EGU2020-3598
https://doi.org/10.5194/egusphere-egu2020-3598
EGU General Assembly 2020
© Author(s) 2022. This work is distributed under
the Creative Commons Attribution 4.0 License.

2D to 3D high-resolution seismic data conversion: imaging a shallow water metal bearing mine tailings deposit in Portmán Bay, Spain

Emma Soldevila1, Ramon Carbonell2, David Amblas1, and Miquel Canals1
Emma Soldevila et al.
  • 1Universitat de Barcelona, Faculty of Earth Science, Department of Earth and Ocean Dynamics, Spain (emma.soldevila@ub.edu) (damblas@ub.edu) (miquelcanals@ub.edu)
  • 2Spanish national Research Council (CSIC), Institute of Earth Sciences Jaume Almera (ICTJA), Spain (ramon.carbonell@csic.es)

High-resolution (HR) 3D seismic acquisition is expensive and often not available due to a variety of reasons. This work builds an optimized workflow to convert a dense 2D HR seismic grid into a 3D seismic volume. The task has been developed within a broader project, NUREIEVA, which aims at characterizing a metal-rich onshore and shallow marine mine tailings deposit in Portmán Bay, Murcia, Spain, which developed from 1957 to 1990. Hence, in the framework of the NUREIEVA project a very dense set of 2D HR seismic lines was acquired. The geophysical equipment used to capture the submarine extent, thickness and internal structure of the mine tailings deposit was a hull-mounted Kongsberg TOPAS PS18 single-channel parametric source. The seismic grid thus acquired consisted of 1309 2D lines, with an approximate distance between lines of 10 m, covering an area of 7.45 km2. The parametric source yielded a vertical resolution of 15 cm, which is very high if compared with conventional seismic reflection data.

 

In order to visualize the internal architecture of the mine tailings deposit in all directions, it is desirable to convert the dense 2D network of lines into a full 3D data volume. Such a data volume is intended to assist reaching faster deposit delimitation and more accurate volumetric calculations. For this purpose, a new optimized 2D to 3D conversion processing flow including a 3D interpolation scheme has been designed. Given the specific characteristics of the input data, a number of challenges had to be addressed, namely: (i) a very high vertical resolution that differs by at least two orders of magnitude from the horizontal resolution; (ii) a large data volume (2 TB), which involves extensive computing time; (iii) the heterogeneity in the acquisition parameters. Because of this, the lines had to be processed previously to the 3D interpolation to homogenize the imaging characteristics and signal content. This new methodology can be now applied for obtaining a 3D volume to any case where a single channel dense 2D seismic grid is available. Furthermore, the new methodology, duly adapted to each particular scenario, represents a low cost alternative to conventional HR 3D seismic and could prevent further seismic shooting in areas when 2D data is already available.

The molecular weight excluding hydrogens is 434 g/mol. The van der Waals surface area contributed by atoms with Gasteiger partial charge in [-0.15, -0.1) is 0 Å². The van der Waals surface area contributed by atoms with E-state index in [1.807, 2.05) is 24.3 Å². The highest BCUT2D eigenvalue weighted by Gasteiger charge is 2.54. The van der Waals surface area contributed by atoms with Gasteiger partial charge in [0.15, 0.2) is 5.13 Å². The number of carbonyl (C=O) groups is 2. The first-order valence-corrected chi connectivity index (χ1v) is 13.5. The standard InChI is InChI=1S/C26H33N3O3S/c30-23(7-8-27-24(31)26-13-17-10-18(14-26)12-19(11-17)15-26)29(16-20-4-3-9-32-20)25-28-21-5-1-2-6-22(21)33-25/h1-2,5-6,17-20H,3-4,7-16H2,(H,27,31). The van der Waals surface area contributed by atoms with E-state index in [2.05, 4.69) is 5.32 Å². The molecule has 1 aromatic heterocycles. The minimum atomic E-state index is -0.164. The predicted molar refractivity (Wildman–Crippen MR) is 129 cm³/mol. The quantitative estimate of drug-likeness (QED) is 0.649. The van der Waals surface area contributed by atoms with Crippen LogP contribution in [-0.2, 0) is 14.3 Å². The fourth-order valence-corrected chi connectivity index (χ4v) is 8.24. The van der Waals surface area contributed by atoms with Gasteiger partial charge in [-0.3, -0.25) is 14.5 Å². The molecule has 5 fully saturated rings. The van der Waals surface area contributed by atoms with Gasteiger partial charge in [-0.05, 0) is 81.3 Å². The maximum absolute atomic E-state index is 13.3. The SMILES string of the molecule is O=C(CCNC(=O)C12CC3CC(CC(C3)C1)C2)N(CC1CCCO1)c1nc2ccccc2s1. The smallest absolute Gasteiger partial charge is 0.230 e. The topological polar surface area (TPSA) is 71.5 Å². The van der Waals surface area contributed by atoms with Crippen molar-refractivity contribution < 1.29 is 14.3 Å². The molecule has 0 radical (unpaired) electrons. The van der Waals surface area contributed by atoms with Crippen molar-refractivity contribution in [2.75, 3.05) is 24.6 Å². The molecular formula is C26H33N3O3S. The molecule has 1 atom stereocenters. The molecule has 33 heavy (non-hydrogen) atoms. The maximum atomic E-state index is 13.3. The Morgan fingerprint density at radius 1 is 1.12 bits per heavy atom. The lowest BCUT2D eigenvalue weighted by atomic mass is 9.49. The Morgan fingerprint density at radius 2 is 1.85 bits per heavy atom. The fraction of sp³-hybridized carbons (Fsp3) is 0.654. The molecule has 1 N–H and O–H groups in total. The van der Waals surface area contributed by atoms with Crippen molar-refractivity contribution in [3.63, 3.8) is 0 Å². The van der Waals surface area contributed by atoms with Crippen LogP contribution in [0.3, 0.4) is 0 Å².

How to cite: Soldevila, E., Carbonell, R., Amblas, D., and Canals, M.: 2D to 3D high-resolution seismic data conversion: imaging a shallow water metal bearing mine tailings deposit in Portmán Bay, Spain, EGU General Assembly 2020, Online, 4–8 May 2020, EGU2020-3598, https://doi.org/10.5194/egusphere-egu2020-3598, 2020.

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  • CC1: Comment on EGU2020-3598, Alba Gil de la Iglesia, 06 May 2020

    Hello Emma,

    Very nice presentation. I have two questions:

    1. You recommended for future workflows, to planning a 2D seismic grid, more regular during the acquisition. That does imply that you recommend a new semi-3D marine seismic cube? 
    2. if you recommend a 2D seismic line, then how are you going to deal with out-of-the-plane features, that are move visible in a 3D cube, or for a more accurate location of a reflection after applying DMO?

     

    Thank you

    • AC1: Reply to CC1, Emma Soldevila, 08 May 2020

      Hi Alba!

      Thanks so much for looking into our research. I may answer your questions.

      1. We have been able to put some best practices when acquring 2D seismic data and willing to convert it to a 3D block. Those include planning a 2D seismic grid as much regular as possible during acquisition. Shooting a fine and regular 2D grid will lower the uncertanty when interpolating into 3D. The workflow can be applied to irregular grids as well, but if the 2D seismic still needs to be acquired, we recommend planning .

      2. Alba, good point. We Actually managed to obtain 2D seismic in many different directions, so it would be difficult to miss any out-of-plane strucutres. Looking at your work and comparing it to ours, we worked in recent sediments with interesting internal structures, but not complex deformed deep geology like your case study. Our wokflow works very well for recent sediments or mild structures. You would probably need to add a geological model constrain to run a similar workflow in the Zinkgruvan mining area. I know of study in Brazil that applied a geological model constraing before converting old 2D seismic into 3D.